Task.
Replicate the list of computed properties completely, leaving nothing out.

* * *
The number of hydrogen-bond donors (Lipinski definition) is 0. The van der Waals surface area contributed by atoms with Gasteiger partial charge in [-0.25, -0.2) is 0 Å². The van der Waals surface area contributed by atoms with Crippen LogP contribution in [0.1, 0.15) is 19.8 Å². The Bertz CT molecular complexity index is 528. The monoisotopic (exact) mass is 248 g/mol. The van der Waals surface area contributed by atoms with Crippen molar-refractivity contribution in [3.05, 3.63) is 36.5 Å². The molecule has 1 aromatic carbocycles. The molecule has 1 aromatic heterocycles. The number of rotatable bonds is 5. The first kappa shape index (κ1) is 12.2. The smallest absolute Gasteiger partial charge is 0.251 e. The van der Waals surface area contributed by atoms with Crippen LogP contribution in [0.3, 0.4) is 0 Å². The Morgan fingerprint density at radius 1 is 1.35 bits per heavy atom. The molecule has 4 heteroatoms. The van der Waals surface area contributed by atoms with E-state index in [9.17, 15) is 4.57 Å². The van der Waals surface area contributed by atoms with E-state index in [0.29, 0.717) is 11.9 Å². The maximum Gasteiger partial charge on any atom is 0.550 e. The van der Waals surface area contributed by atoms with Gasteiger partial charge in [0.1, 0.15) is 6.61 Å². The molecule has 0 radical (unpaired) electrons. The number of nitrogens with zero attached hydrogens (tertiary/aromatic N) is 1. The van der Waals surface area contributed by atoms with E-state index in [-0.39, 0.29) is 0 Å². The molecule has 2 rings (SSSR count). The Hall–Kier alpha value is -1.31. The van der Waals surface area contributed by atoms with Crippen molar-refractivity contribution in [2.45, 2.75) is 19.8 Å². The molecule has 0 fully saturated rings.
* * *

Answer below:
The number of hydrogen-bond donors (Lipinski definition) is 0. The van der Waals surface area contributed by atoms with Gasteiger partial charge in [-0.25, -0.2) is 0 Å². The van der Waals surface area contributed by atoms with Crippen LogP contribution in [0.1, 0.15) is 19.8 Å². The Bertz CT molecular complexity index is 528. The monoisotopic (exact) mass is 248 g/mol. The van der Waals surface area contributed by atoms with Crippen molar-refractivity contribution in [3.05, 3.63) is 36.5 Å². The molecule has 1 aromatic carbocycles. The molecule has 1 aromatic heterocycles. The number of rotatable bonds is 5. The first kappa shape index (κ1) is 12.2. The smallest absolute Gasteiger partial charge is 0.251 e. The van der Waals surface area contributed by atoms with Crippen LogP contribution in [0.3, 0.4) is 0 Å². The Morgan fingerprint density at radius 1 is 1.35 bits per heavy atom. The molecule has 4 heteroatoms. The van der Waals surface area contributed by atoms with E-state index in [9.17, 15) is 4.57 Å². The van der Waals surface area contributed by atoms with E-state index in [0.29, 0.717) is 11.9 Å². The maximum Gasteiger partial charge on any atom is 0.550 e. The van der Waals surface area contributed by atoms with Gasteiger partial charge in [0.1, 0.15) is 6.61 Å². The molecule has 0 radical (unpaired) electrons. The number of nitrogens with zero attached hydrogens (tertiary/aromatic N) is 1. The van der Waals surface area contributed by atoms with E-state index in [-0.39, 0.29) is 0 Å². The molecule has 2 rings (SSSR count). The Hall–Kier alpha value is -1.31. The van der Waals surface area contributed by atoms with Crippen molar-refractivity contribution in [2.45, 2.75) is 19.8 Å². The molecule has 0 fully saturated rings.